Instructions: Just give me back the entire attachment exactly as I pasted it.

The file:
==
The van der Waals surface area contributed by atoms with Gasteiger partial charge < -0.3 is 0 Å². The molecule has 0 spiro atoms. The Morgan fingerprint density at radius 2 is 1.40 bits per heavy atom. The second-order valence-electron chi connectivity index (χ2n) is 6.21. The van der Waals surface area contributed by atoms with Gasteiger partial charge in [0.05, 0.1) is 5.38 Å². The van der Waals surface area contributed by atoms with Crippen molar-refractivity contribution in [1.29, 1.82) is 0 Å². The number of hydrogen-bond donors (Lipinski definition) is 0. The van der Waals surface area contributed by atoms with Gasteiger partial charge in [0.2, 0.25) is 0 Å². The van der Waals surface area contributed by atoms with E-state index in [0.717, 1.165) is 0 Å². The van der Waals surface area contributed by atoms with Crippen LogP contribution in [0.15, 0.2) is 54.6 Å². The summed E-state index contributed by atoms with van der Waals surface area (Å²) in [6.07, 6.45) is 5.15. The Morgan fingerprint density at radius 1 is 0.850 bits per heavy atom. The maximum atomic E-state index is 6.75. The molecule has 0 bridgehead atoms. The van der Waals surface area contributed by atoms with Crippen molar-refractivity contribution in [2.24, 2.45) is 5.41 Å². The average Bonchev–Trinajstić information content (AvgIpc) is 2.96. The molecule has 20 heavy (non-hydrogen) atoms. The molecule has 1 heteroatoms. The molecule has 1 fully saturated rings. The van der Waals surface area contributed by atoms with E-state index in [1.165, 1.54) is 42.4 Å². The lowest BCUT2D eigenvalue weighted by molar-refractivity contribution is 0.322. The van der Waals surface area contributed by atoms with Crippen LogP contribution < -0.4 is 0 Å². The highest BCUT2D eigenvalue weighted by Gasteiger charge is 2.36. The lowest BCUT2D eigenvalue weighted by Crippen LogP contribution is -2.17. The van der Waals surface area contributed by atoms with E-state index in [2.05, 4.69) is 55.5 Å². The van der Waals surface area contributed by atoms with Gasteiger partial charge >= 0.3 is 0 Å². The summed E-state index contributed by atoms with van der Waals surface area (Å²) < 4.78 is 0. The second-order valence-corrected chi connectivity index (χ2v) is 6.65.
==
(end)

The van der Waals surface area contributed by atoms with Gasteiger partial charge < -0.3 is 0 Å². The molecule has 0 spiro atoms. The Morgan fingerprint density at radius 2 is 1.40 bits per heavy atom. The second-order valence-electron chi connectivity index (χ2n) is 6.21. The van der Waals surface area contributed by atoms with Gasteiger partial charge in [0.05, 0.1) is 5.38 Å². The van der Waals surface area contributed by atoms with Crippen molar-refractivity contribution in [1.29, 1.82) is 0 Å². The number of hydrogen-bond donors (Lipinski definition) is 0. The van der Waals surface area contributed by atoms with Gasteiger partial charge in [0.2, 0.25) is 0 Å². The van der Waals surface area contributed by atoms with E-state index in [0.717, 1.165) is 0 Å². The van der Waals surface area contributed by atoms with Crippen LogP contribution in [0.15, 0.2) is 54.6 Å². The summed E-state index contributed by atoms with van der Waals surface area (Å²) in [6.07, 6.45) is 5.15. The Morgan fingerprint density at radius 1 is 0.850 bits per heavy atom. The maximum atomic E-state index is 6.75. The molecule has 0 bridgehead atoms. The van der Waals surface area contributed by atoms with Crippen molar-refractivity contribution in [2.24, 2.45) is 5.41 Å². The average Bonchev–Trinajstić information content (AvgIpc) is 2.96. The molecule has 20 heavy (non-hydrogen) atoms. The molecule has 1 heteroatoms. The molecule has 1 fully saturated rings. The van der Waals surface area contributed by atoms with E-state index in [1.165, 1.54) is 42.4 Å². The lowest BCUT2D eigenvalue weighted by molar-refractivity contribution is 0.322. The van der Waals surface area contributed by atoms with Crippen LogP contribution < -0.4 is 0 Å². The highest BCUT2D eigenvalue weighted by Gasteiger charge is 2.36. The lowest BCUT2D eigenvalue weighted by Crippen LogP contribution is -2.17. The van der Waals surface area contributed by atoms with E-state index in [2.05, 4.69) is 55.5 Å². The van der Waals surface area contributed by atoms with Gasteiger partial charge >= 0.3 is 0 Å². The summed E-state index contributed by atoms with van der Waals surface area (Å²) < 4.78 is 0. The second-order valence-corrected chi connectivity index (χ2v) is 6.65.